Dead Reckoning: An animal’s inability to see, smell, echolocate, or feel its way around an environment does not necessarily preclude successful navigation. Instead an animal may use a mechanism called dead reckoning to navigate. A navigator’s phrase, dead reckoning, is also synonymous with path integration, meaning the organism uses cumulative information about its distance and direction to find a way back to the origin of the journey (Shettleworth 2010). Dead reckoning, as described by Gallistel (1990) is defined as an egocentric mode of navigation (see Egocentric Frame) that is based on the individual localizing with respect to itself. Egocentric navigation explains how a human can move around an unfamiliar darkened room with some limited success, capable of returning to a starting point after fumbling around the space for a few minutes. In these instances, an organism may use self-referential vestibular cues (Etienne et al. 1986), sensory input from leg mechanoreceptors (Seyfarth...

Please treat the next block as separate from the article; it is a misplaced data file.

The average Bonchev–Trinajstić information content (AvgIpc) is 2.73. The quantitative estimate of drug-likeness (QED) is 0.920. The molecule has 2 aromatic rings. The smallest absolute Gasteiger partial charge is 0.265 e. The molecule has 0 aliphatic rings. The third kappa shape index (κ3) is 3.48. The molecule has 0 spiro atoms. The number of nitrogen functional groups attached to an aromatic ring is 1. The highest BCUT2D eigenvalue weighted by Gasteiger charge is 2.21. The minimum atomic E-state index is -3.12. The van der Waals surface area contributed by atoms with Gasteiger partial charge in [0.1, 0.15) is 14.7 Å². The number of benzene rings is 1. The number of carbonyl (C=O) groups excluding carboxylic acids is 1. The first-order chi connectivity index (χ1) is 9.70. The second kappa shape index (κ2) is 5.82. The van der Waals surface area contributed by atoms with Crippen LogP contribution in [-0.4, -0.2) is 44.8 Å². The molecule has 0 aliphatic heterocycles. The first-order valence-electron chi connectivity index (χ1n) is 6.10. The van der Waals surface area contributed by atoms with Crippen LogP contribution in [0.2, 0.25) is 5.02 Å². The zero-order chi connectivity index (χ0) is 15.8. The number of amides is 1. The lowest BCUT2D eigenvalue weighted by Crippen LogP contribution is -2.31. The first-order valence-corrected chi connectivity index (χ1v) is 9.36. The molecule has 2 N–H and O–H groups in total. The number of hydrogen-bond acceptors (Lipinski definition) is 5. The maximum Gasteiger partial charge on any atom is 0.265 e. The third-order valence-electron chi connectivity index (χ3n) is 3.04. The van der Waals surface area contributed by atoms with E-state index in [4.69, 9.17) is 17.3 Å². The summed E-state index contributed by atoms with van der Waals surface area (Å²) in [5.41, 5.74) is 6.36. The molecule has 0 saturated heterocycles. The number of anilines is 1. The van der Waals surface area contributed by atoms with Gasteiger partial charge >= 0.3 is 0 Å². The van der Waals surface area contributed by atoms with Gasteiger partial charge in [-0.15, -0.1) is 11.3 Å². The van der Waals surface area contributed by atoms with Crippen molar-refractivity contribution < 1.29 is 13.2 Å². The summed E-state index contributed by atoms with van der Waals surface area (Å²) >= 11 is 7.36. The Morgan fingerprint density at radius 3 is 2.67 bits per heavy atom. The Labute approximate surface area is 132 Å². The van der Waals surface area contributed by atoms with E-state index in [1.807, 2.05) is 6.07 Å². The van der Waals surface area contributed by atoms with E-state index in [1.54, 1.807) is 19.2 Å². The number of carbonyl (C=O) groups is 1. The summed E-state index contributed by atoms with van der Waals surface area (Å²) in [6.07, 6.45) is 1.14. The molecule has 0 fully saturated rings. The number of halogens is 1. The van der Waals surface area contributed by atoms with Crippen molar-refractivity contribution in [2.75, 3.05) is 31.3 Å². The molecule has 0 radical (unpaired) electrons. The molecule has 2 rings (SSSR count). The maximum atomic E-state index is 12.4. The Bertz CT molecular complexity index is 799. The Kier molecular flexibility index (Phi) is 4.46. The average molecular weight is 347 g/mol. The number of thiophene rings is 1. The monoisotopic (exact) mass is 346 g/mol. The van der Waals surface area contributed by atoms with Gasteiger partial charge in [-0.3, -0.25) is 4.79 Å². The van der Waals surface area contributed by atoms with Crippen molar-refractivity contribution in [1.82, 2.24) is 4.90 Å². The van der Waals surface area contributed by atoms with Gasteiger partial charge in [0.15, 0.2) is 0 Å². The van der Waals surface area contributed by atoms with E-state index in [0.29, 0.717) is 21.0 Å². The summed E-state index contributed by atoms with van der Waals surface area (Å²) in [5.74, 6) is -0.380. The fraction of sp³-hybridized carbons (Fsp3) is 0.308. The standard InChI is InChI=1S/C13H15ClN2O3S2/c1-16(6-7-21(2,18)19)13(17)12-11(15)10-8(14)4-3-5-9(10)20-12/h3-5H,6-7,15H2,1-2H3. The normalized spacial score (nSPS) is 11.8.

- Gallistel, C. R. (1990). The organization of learning. Cambridge, MA: MIT Press.Google Scholar
- Mittelstaedt, H., & Mittelstaedt, M. L. (1982). Homing by path integration. In F. Papi & H. G. Wallraff (Eds.), Avian navigation. New York: Springer.Google Scholar
- Shettleworth, S. (2010). Cognition, evolution and behavior (2nd ed.). Oxford, UK: Oxford University Press.Google Scholar
- Watson, J. B. (1907). Kinaesthetic and organic sensations: Their role in the reaction of the white rat to the maze. Psychological Review, 8, i-101 (Monogram).Google Scholar